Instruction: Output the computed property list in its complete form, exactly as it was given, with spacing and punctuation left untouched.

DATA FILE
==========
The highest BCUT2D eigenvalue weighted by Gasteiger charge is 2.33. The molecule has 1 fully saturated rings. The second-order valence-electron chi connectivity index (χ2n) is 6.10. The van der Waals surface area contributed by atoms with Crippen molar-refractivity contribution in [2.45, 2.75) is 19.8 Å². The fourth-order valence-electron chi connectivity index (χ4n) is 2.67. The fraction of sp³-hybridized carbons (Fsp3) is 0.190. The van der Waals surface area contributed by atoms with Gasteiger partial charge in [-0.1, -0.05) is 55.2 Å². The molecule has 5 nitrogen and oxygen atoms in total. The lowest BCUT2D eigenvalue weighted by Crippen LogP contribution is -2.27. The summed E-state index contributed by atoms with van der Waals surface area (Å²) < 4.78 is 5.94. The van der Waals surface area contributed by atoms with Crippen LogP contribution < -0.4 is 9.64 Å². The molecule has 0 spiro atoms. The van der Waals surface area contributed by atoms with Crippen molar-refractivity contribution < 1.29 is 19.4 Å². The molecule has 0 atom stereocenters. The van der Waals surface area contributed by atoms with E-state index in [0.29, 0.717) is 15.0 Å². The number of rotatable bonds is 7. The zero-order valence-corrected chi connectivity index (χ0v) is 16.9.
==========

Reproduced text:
The highest BCUT2D eigenvalue weighted by Gasteiger charge is 2.33. The molecule has 1 fully saturated rings. The second-order valence-electron chi connectivity index (χ2n) is 6.10. The van der Waals surface area contributed by atoms with Crippen molar-refractivity contribution in [2.45, 2.75) is 19.8 Å². The fourth-order valence-electron chi connectivity index (χ4n) is 2.67. The fraction of sp³-hybridized carbons (Fsp3) is 0.190. The van der Waals surface area contributed by atoms with Gasteiger partial charge in [-0.1, -0.05) is 55.2 Å². The molecule has 5 nitrogen and oxygen atoms in total. The lowest BCUT2D eigenvalue weighted by Crippen LogP contribution is -2.27. The summed E-state index contributed by atoms with van der Waals surface area (Å²) < 4.78 is 5.94. The van der Waals surface area contributed by atoms with Crippen LogP contribution < -0.4 is 9.64 Å². The molecule has 0 spiro atoms. The van der Waals surface area contributed by atoms with Crippen molar-refractivity contribution < 1.29 is 19.4 Å². The molecule has 0 atom stereocenters. The van der Waals surface area contributed by atoms with E-state index in [0.29, 0.717) is 15.0 Å². The number of rotatable bonds is 7. The zero-order valence-corrected chi connectivity index (χ0v) is 16.9.